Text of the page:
NEW PORT RICHEY — Tom O'Neill had a hectic few days after his retirement — however brief it may be — as city manager May 29. So hectic, in fact, he says he didn't get a chance to turn something in.
A city-owned sport utility vehicle.
A week after his retirement, the Ford Explorer — white with the city emblem on the side — was parked on a vacant waterfront lot behind O'Neill's home.
After a reporter's inquiries Friday afternoon, O'Neill got someone from the city to pick up the vehicle and return it to the public works facility.
He said he hadn't driven the Explorer, which had been his take-home vehicle, since his last day at work. He has his own truck and a motorcycle, but he said he brought the Explorer home again May 29 to unload some boxes from his office and just hadn't gotten around to returning it.
"I was just so busy I didn't have a chance," he said. "If I sinned, it wasn't with bad intentions."
O'Neill, a 35-year veteran city employee, had to technically "retire" last week because he had enrolled five years ago in the Florida Retirement System's Deferred Retirement Option Program, or DROP, while he was still public works director.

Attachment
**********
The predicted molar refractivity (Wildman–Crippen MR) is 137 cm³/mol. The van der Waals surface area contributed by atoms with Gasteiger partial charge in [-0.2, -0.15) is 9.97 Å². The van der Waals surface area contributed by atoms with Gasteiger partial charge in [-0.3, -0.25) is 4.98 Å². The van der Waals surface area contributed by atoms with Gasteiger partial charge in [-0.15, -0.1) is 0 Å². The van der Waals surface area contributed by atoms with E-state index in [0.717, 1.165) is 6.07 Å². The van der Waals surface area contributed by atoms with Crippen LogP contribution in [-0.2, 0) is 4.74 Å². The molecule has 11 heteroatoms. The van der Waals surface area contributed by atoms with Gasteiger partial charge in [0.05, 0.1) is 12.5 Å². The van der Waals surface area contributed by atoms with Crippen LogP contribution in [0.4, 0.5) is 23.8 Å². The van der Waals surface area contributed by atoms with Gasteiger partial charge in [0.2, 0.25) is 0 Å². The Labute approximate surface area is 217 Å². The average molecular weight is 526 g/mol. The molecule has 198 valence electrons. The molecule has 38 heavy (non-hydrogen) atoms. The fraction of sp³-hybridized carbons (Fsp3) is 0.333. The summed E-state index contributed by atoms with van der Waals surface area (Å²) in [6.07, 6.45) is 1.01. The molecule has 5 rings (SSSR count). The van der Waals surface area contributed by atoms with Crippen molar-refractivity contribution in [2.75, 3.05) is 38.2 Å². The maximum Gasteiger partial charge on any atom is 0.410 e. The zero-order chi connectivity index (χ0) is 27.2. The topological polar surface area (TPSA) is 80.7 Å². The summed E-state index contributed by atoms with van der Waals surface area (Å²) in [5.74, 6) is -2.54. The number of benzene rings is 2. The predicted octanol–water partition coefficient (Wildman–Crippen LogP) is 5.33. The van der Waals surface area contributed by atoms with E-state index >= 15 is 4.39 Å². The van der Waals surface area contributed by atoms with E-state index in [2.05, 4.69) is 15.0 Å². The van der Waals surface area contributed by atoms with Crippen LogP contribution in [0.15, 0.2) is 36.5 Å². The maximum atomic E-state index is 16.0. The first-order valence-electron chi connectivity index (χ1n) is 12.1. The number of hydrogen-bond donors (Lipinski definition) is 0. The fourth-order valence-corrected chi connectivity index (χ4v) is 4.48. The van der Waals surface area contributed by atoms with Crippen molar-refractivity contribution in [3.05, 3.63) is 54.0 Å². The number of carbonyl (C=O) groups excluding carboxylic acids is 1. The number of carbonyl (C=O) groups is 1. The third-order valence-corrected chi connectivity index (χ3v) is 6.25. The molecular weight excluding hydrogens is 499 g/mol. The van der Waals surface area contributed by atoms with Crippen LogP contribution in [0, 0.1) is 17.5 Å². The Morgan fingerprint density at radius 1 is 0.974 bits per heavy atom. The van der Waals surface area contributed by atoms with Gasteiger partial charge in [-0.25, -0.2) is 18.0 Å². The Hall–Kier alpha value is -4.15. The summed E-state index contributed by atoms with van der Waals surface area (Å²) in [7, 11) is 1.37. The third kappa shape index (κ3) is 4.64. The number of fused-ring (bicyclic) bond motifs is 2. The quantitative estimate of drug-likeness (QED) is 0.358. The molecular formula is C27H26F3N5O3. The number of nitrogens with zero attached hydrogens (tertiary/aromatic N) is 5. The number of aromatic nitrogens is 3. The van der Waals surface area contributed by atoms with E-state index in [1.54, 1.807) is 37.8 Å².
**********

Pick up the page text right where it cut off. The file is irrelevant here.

Due to a controversial loophole in state law, however, O'Neill could return to his city manager post after 30 days off. After a year back, he would start collecting his monthly pension in addition to his salary — a practice known as "double-dipping." O'Neill will also collect a lump-sum "retirement" payment of $197,278.
City Council members have said they want to rehire him after the 30 days. O'Neill has said he wants to come back.
But retirement, however short, means he can't do any city business, can't use city mail. And he can't still use a city vehicle.
O'Neill said Friday that his first week of retirement got off to a stressful start: On Monday, he had surgery to remove skin cancer — squamous cell carcinoma — on his face.
He had put off the surgery, he said, until retirement so he wouldn't take any time off work.
"I've been somewhat preoccupied," he said.
Interim City Manager Jeff Sutton expressed surprise Friday when told the city's Explorer remained at O'Neill's home.
"It never occurred to me to ask," he said. "Maybe I should send someone out there to pick it up."
The Explorer belongs to the city's Public Works Department. O'Neill has been using it as his take-home vehicle since he was director of that department.
When he was named city manager in 2008, O'Neill did not take the roughly $4,000 annual car allowance his predecessors did. He just kept driving the Explorer.
On Friday, he said his failure to turn the vehicle in to the city was an oversight — one he didn't think was all that newsworthy.
But, he said with a sigh, "It is what it is."
Jodie Tillman can be reached at email@example.com or (727) 869-6247.